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Is a Claimant’s Misnomer the Be-All, End-All in an Insurance Coverage Dispute?

Does your company have subsidiaries, a parent corporation, or a sister company? If so, one scenario you should consider is when a claimant that should have sued your company instead sues one of those other entities. Because you know the claimant’s grievance is ultimately with your company, your company defends and pays the claim despite not technically being named in the litigation. To make matters worse, you then realize the entity named as a defendant is not listed as a named insured under your insurance policy. If you find yourself in this situation, are you out of luck when it comes to getting insurance coverage for that claim? Not always. Your insurance carrier will surely pounce on this technicality and try to convince you that the claim – which is technically not against your company or a named insured – will not be covered, but courts do not always agree. Courts in various jurisdictions have been faced with this issue and, while some jurisdictions have found against the named policyholder under these circumstances, others have held that the named policyholder is entitled to coverage. The decisions from these policyholder-friendly jurisdictions depended upon the policyholder being able to establish it was the real party in interest, despite not being named in the actual suit. Facts lending themselves to that conclusion might be that the policyholder was the entity whose actions actually gave rise to the dispute; the policyholder, rather than the named entity, assumed the defense of the action; or the policyholder ultimately paid the judgment that was technically awarded against the other entity. The carrier’s spin on this issue will be that you are trying to get coverage for an uncovered entity, but, depending on the jurisdiction, your circumstances might warrant a finding that the claimant merely named the wrong entity, perhaps by mistake or because it did not have a full grasp of the business structure. Here are a few questions to consider if you find your company in this situation:

  1. Did the carrier in any way acknowledge that the claimant named the wrong entity? Does a review of the claim file or emails between your broker and the carrier, for example, reveal that the carrier recognized the claimant intended to file suit against your company? Or, perhaps something in the file shows the carrier itself used your company’s name and the other entity’s name interchangeably, or at least acknowledged that the claimant did so.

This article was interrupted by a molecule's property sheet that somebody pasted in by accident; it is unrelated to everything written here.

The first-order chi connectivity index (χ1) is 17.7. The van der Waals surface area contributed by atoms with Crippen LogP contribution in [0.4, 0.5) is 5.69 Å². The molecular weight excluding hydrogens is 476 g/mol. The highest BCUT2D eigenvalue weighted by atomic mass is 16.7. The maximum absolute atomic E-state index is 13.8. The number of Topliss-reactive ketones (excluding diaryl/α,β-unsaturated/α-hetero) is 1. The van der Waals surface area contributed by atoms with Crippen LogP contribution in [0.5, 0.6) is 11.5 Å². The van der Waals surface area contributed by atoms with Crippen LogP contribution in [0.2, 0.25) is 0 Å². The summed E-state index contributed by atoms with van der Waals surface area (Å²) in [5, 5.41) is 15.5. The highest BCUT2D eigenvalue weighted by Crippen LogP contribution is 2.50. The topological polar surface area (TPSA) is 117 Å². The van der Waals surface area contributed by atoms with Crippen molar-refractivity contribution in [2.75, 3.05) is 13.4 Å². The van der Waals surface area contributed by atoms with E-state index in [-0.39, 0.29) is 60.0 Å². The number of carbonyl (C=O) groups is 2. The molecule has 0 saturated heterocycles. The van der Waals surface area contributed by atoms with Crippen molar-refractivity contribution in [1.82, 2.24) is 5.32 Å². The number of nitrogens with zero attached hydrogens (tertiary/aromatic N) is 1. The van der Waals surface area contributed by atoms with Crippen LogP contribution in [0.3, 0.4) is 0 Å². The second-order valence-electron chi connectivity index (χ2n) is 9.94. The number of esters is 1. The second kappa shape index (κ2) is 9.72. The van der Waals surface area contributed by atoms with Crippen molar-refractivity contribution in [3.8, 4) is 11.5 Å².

1. Did the carrier raise premiums as a result of the claim? Another thing that might help to refute the carrier’s position is if it raised your company’s premium at the time of policy renewal or otherwise (assuming that occurred while the coverage dispute was still pending). There are, of course, multiple reasons the carrier might raise your premium, but you should be sure to look for anything that might signify part or all of the increase was the result of the claim made against the other entity. That might be an indicator the carrier expects to pay the claim or indemnify your company for the defense in the future.
  1. Did the carrier issue a reservation of rights? Depending on what jurisdiction you’re in, a failure to reserve any rights might support an argument that the claims handler initially did not view the misnomer as a bar to coverage.
  1. Is there anything in the underlying litigation that supports a finding of coverage? For example, did the pleadings refer to alleged wrongdoing by your company specifically, even though your company is not a named defendant? Did the arbitrator repeatedly refer to your company or (although less likely) name your company in its judgment or order? Do documents produced during discovery show that the claimant primarily communicated with representatives having your company’s domain name in their email addresses (as opposed to the other entity’s domain name), or that your company fulfilled all of the other entity’s obligations under the contract at issue? Did a deponent say anything indicating they knew they were, in reality, doing business with your company rather than the named entity?
  1. Did your company defend the suit and pay the judgment? As mentioned above, this may help to refute the carrier’s argument that your company is trying to get coverage for an uncovered entity. This might be especially helpful if, for example, the subsidiary sued by the claimant merely serves as an operating unit for, or extension of, your company rather than functioning as an independent business.
In sum, even if a claimant sues a related entity that is not a named insured under your policy, it is worth examining the issue carefully.

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